Teachers’ “strategies”
The end-of-the-year teachers’ meetings at school were all centered around trying to determine what needed to be changed so that our students could learn better; what to think up to help them gain more. The discussion was very lively, the fruit also of the friendly relationship among us teachers and the passion that fortunately everyone has for teaching their students. “From the minute they set foot in this building, we become mothers and fathers for them,” said Shannon, one of the teachers. And, indeed we are for these kids like mothers and fathers. For many of them who don’t have a home, we are parents, the only safe haven they have in their lives, which are so often surrounded by violence and hate.

Now school is out and in a few days I will go back to Rome for my long-awaited ordination. Next year I shall start a master’s in education at Harvard. I will teach in a new school, this time a public school, with new faces and challenges. A desire is burning in my heart: to be a part of a school in which I can live the life experience that has brought me this far, a work that can be the expression of the faith of a people. Just one thing is moving to me in the midst of this turmoil of events, which is that He chooses your life’s path and whoever puts their trust in Him can see how this is a more beautiful and fascinating path than can be imagined. And even if I can only see its outline, I realize that I am already traveling it every day.

Seven New Priests
Alessandro Camilli, Martino De Carli, Mario Grignani, Wojciech Janusiewicz, Silvano Lo Presti, José Medina, and Giuseppe Tamborini are the seven members of the Fraternity of St Charles Borromeo who, on Saturday, June 23rd, in the Basilica of Santa Maria Maggiore in Rome, were ordained to the priesthood by Cardinal James Stafford, President of the Pontifical Council for the Laity.

His Eminence began his homily with these words: “Dear brothers and sisters! In the name of the Church, I thank the parents and all the family members for having encouraged the priestly vocation of these men, just as I thank their friends and all those who contributed to their formation, especially the faculty and the staff of the Fraternity of the Missionaries of St Charles Borromeo.” “God chose you as his priests ‘in the beginning,’” Cardinal Stafford continued. “Indeed, we cannot help being amazed at the great love which God has shown to each of you. Before you were formed in your mother’s womb, He knew you. He consecrated you before you were born and made you priests forever over the nations. You discovered your human ‘I’ through an uninterrupted dialogue with God. ‘In the beginning was the Word.’ With the ‘name’ God uses to address you, each of you is distinguished from every other human being. ‘Yahweh called me when I was in the womb’ (Is 49:1). Those with whom you will form the community of God’s priesthood are what they are and who they are because God has addressed them, too. This personal dialogue between divine freedom and human freedom began when, as children, you responded for the first time to your mother’s smile.” He then concluded, “You announce the past and future of Jesus. When you proclaim this Mystery, His glory is filled with the present. This is the source of the yearnings present in the baptized, yearnings which become even greater in those who have been ordained. For the interior form of the Holy Priestly Order is the Paschal Mystery, it is the originary form of the Church. You are definitively torn away from what is yours. Your glory does not lie in yourselves, but in the Paschal Mystery in which you participate. And this Mystery is inexplicable. It is paradoxical. In proclaiming a past event and a future hope, you acknowledge that the present is the work and the self-manifestation of the One whom Jesus called the Comforter, the Spirit of Holiness. Certainly, you are only earthen vessels. But through your obedience, you bring glory to God. The definition of the Word of God made flesh is revealed in His obedience. For He said, ‘My food is to do the will of the One who sent me’ (Jn 4:34).”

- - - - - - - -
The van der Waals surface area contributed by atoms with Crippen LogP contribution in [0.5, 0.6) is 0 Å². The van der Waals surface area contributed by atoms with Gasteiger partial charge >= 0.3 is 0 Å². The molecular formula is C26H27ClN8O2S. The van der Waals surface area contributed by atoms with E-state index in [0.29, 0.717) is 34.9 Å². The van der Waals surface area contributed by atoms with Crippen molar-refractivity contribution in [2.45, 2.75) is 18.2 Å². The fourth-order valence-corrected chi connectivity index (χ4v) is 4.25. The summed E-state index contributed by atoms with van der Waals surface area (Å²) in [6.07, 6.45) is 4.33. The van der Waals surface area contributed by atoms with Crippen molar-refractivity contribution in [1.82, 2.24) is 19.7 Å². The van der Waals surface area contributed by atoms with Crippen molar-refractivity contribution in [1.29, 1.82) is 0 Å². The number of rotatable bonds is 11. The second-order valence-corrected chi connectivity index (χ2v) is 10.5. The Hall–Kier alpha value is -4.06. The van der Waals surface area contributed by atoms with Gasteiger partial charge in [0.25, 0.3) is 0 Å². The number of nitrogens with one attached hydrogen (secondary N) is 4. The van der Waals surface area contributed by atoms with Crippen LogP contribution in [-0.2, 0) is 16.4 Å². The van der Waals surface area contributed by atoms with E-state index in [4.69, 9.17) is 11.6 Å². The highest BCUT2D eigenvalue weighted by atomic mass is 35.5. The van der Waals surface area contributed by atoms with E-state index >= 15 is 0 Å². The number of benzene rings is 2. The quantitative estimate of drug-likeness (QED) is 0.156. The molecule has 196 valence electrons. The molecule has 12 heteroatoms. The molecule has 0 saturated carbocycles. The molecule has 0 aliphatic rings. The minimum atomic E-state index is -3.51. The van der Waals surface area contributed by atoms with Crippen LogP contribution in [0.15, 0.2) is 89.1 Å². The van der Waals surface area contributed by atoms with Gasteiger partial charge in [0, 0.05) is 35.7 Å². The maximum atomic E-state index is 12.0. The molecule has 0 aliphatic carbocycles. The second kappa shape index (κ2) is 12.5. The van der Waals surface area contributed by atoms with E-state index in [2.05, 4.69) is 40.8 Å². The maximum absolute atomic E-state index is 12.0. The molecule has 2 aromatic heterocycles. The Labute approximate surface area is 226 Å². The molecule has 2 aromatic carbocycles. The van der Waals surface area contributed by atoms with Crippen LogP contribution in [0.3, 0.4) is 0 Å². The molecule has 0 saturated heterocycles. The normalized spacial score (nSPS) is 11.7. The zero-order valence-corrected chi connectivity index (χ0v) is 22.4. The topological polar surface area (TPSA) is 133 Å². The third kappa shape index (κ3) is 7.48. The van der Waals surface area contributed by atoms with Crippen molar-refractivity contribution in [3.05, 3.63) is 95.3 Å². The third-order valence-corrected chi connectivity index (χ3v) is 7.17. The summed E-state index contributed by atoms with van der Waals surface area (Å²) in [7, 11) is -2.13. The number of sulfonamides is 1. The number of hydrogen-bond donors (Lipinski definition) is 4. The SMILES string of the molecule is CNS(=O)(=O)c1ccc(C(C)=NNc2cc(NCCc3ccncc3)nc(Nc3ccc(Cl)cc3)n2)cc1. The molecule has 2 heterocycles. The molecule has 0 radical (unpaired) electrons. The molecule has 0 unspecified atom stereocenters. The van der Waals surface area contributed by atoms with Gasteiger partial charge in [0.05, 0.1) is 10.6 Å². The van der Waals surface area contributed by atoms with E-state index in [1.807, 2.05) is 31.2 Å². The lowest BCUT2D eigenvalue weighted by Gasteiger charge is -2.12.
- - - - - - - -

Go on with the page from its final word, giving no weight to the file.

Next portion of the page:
These seven new priests will now carry out their mission in the world, going to the various places to which they have been assigned. Alessandro Camilli, of Grosseto, and Wojciech Janusiewicz, of Szczecin, Poland, will go to Fuenlabrada, Spain, where besides helping the Fraternity priests already at work in the parish, they will continue their studies at the San Damaso Theological Faculty in Madrid. Silvano Lo Presti, of Turin, will join Fr José Maria Calado Cortes and Fr Francesco D’Erasmo, working as curate, in the Fraternity’s house in Alverca, Portugal. José Medina, of Madrid, will go to Boston, Massachusetts, where besides teaching physics, mathematics, and religion in a high school, will study for a master’s degree in education at Harvard University. Martino De Carli, of Lodi, Mario Grignani, of Milan, and Giuseppe Tamborini, of Varese, will remain at the Fraternity’s Center in Rome, with various assignments. Martino will continue studying for a graduate degree in Church history at the Pontificia Università Gregoriana; Giuseppe will run the International Hospitality House, next to the Fraternity’s formation house.